What would you do with £4000 and a week off work? Head on a luxury spa break? Go on a surfing holiday? According to a new documentary, the answer to this question for some British men is: go to a residential training camp that promises to teach you how to convince women to have sex with you. It’s as shocking as it sounds.
Panorama: Secrets of the Seduction Bootcamp aired on BBC One last night and promises an undercover look inside the £80 million industry that’s built up around online pick-up artists. Big names earn hundreds of thousands of subscribers on YouTube, where they post secretly filmed footage of themselves chatting up women in the street in cities like Glasgow and London. Sometimes they even share audio they claim was recorded while they were having sex with them.
These men make promises that make seducing women sound like a computer game. Forget mutual attraction, you just need a series of cheats to get a stranger into bed. These range from pseudo-psychological tips for how to convince a girl to stay at your house once she’s there (get her to take off her shoes) to ready-written scripts for you to rattle off. It’s no surprise this strain of pick-up culture has become known as 'gaming'. What is a surprise, though, is that instead of subscribers being appalled by the invasion of privacy and disregard for consent shown on these accounts, they’re happy to pay for more. Some subscribers are so keen to learn how to 'game' that they’ll pay for exclusive advice via online courses and real-life tuition.
To investigate the work of these new pick-up gurus, journalist Myles Bonnar spent a weekend undercover at a £1500 course run on Oxford Street by one of the UK’s most popular collectives, Street Attraction. They run programmes in London and eastern Europe as well as posting secretly filmed videos of their pick-up attempts online. Bonnar joins a small group of men who all look like they’re in their 30s. Instructors pick girls for them to approach and the rest of the group listen via hidden microphones. The fact that the women they’re approaching are being unknowingly recorded is awful enough, but it’s the content of the lessons that’s most appalling.
Bonnar reports that, all weekend, attendees are encouraged to approach teenage girls. At one point he is pressured into approaching a very young-looking girl despite him expressing discomfort. The instructors remind him that the legal age of consent in the UK is only 16, saying: "Even if she’s underage it’s not illegal to stop someone." Another time we see an instructor approach two young girls. When one retorts: "She’s a child and I have a boyfriend," the instructor is not dissuaded. Instead, he asks the younger girl: "Do you feel like a child?"
Course leaders are shown to tell men to ignore red flags around consent. The pick-up artists say things like "a woman’s no never legitimately means no" and that a hand on a penis is "the point of no return". One piece of online teaching material includes the advice: "If she says that things are going a little bit too fast you can reply with 'Yeah I know babe…’ and then carry on escalating."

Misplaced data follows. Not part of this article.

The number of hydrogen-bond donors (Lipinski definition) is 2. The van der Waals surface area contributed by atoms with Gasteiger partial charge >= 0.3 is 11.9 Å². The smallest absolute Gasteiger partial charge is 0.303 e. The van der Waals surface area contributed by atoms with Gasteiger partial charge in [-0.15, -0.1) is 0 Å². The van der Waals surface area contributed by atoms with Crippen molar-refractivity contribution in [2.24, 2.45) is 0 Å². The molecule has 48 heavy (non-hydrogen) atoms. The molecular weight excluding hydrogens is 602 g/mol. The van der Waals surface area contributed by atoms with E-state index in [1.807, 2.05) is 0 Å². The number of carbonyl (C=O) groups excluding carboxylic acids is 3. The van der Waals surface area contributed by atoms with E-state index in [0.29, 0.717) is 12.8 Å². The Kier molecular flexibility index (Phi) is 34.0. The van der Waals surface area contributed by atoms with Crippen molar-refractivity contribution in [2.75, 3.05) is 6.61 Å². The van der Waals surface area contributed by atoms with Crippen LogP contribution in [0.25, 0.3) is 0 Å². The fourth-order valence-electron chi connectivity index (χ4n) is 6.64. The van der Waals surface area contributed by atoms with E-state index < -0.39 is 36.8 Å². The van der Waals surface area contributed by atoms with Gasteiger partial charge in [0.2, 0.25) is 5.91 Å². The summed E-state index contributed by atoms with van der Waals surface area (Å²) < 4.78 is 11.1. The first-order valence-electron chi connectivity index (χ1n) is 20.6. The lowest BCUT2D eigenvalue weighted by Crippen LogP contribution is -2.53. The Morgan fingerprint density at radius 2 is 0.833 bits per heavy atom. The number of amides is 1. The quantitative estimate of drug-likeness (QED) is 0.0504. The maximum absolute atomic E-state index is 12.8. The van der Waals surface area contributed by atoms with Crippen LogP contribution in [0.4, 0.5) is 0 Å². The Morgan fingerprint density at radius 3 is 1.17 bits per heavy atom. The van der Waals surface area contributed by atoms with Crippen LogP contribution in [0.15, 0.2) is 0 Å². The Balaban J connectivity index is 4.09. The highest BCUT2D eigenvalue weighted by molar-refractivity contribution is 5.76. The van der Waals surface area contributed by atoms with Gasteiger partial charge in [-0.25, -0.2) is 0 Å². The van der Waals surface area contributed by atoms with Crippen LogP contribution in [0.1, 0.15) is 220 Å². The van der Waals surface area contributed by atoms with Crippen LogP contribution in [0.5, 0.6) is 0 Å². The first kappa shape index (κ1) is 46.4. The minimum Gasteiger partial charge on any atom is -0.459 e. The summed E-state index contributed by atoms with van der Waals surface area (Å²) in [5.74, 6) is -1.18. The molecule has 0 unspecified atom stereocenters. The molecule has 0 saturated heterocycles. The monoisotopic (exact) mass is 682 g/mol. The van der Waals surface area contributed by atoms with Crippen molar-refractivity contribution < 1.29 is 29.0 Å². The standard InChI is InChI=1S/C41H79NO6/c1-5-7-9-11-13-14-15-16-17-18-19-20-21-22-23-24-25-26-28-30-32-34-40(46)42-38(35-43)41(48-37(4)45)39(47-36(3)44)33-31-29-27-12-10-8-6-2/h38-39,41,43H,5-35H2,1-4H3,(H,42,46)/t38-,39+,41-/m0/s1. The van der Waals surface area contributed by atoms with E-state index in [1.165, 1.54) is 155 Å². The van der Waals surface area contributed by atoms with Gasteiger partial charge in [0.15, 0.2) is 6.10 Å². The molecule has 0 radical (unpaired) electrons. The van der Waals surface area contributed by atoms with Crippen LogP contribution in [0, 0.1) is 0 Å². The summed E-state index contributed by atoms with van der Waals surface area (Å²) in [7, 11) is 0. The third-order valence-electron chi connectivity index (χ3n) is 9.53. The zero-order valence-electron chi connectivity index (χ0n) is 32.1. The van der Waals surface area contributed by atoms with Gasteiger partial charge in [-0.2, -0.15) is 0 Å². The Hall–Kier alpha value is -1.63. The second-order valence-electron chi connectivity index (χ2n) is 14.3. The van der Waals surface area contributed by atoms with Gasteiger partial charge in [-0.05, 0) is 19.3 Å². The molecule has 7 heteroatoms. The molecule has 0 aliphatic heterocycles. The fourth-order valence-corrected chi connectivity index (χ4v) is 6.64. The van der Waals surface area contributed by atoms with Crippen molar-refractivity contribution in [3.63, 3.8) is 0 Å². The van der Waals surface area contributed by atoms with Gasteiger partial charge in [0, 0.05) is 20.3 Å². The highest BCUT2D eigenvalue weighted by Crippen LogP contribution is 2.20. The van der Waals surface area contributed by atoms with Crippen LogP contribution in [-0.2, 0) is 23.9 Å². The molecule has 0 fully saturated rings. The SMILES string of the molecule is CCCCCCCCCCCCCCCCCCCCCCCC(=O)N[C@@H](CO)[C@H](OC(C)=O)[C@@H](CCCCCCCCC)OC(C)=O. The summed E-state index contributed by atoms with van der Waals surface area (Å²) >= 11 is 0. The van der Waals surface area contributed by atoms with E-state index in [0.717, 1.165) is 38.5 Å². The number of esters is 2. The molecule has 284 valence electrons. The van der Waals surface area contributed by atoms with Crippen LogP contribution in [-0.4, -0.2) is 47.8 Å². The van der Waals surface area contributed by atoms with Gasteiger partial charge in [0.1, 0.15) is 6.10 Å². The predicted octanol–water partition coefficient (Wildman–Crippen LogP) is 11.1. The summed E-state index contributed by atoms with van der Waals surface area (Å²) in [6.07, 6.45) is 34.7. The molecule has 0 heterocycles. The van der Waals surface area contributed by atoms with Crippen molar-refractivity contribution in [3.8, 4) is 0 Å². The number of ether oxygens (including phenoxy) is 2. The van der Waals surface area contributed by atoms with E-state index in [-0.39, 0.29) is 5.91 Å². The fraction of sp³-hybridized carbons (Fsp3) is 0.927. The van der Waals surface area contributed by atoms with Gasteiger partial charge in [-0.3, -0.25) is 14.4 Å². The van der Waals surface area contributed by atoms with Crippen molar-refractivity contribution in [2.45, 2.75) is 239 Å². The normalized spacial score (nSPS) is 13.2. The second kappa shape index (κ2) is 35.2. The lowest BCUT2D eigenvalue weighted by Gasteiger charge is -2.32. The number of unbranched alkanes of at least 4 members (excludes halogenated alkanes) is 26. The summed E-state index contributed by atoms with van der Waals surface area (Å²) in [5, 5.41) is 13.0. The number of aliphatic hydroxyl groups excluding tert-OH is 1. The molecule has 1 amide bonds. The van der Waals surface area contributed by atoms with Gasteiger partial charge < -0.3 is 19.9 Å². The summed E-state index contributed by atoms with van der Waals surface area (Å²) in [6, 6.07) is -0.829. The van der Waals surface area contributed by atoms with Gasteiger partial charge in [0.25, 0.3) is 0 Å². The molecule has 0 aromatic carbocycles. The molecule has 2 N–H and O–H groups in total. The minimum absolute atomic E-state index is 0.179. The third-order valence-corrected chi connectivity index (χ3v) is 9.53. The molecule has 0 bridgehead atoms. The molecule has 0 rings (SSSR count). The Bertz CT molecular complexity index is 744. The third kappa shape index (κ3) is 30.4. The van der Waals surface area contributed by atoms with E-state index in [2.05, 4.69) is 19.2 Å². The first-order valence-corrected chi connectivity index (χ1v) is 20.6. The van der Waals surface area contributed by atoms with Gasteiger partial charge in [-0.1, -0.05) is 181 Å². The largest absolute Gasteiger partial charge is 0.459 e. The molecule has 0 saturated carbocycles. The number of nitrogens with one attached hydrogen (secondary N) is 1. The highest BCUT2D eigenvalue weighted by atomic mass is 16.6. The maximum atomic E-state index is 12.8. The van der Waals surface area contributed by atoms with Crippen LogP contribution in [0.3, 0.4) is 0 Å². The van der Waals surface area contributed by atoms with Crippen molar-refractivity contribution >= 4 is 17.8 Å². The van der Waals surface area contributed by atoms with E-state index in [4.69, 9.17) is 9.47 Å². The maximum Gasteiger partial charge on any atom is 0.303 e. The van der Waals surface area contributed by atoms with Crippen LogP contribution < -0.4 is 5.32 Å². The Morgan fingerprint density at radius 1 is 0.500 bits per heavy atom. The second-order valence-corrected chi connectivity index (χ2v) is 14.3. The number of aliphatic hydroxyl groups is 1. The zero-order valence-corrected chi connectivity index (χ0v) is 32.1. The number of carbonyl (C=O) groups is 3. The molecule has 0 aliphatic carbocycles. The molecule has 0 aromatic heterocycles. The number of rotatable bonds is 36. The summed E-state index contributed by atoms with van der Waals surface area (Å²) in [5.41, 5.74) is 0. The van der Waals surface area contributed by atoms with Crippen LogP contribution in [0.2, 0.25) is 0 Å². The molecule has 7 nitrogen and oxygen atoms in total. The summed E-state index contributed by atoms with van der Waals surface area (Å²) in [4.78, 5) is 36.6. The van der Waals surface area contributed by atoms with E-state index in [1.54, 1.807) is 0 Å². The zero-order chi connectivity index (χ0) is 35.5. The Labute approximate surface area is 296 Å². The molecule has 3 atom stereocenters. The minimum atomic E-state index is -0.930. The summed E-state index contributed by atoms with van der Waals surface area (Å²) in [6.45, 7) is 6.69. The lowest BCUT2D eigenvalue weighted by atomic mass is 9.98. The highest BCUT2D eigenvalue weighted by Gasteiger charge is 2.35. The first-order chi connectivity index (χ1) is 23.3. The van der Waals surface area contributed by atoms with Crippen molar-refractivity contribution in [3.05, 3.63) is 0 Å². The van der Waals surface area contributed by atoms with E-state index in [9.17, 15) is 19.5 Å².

As a viewer, you come away with a real sense that women are being dehumanised by these courses. They’re tricked and secretly filmed as YouTube fodder and presented to men as prizes in a game. There’s no regard for the humiliation they might feel because of this. As a female Londoner, it made me feel a bit sick about times when – like many other women in the city – I’ve been walking around Oxford Street and been approached by a man who seems like they’re reciting from a pick-up script. At the time I laughed it off as annoying for me but sad for the person approaching me; now it seems like it could have been something more insidious.
What’s scary is the worldview these courses paint for vulnerable men. Street Attraction is marketed as a place to 'learn to meet and attract beautiful women' and so they might stumble across it because they’re lonely and looking for dating tips. What they’re actually sold is incel-lite thinking. They could come away from these YouTube channels or courses thinking that the only reason women don’t want to have sex is because we’re worried about our 'reputations' and that all they need to do is play the game and suddenly we’ll be up for it – who cares if that’s not what we’re saying, we want them to push our boundaries! Even scarier than the worldview itself is that it’s so convincing that hundred of thousands of men are buying into it. What does that say about our society?
That’s a question the documentary doesn’t answer. Thankfully, what it does cover are the legal changes which mean that hopefully some pick-up behaviour will soon be illegal. In September one artist – Adnan Ahmed, who was secretly filming women in Glasgow – was found guilty on five charges of threatening and abusive behaviour. And criminal barrister Kate Parker, interviewed for the documentary, says that some of the videos made by other pick-up artists could be charged under the communications or miscommunications act. All it takes is one case to set a precedent. Turns out, no really does mean no.
Just this morning it was announced that YouTube has deactivated the Street Attraction and Addy A-Game channels, and has removed hundreds of videos from accounts linked to them. The impact of this could be big. Pick-up artists build their reputations on YouTube: in many ways, they are dependent on those videos. That said, these aren't the only pick-up artists on YouTube and there are lots of copycat fan accounts on the site, too. In order for this shutdown to be a game-changer, it needs to be the start of a wave of better control of 'gaming' channels overall – and a wave of pick-up sites need to be put down.
Panorama: Secrets of the Seduction Bootcamp is available on BBC iPlayer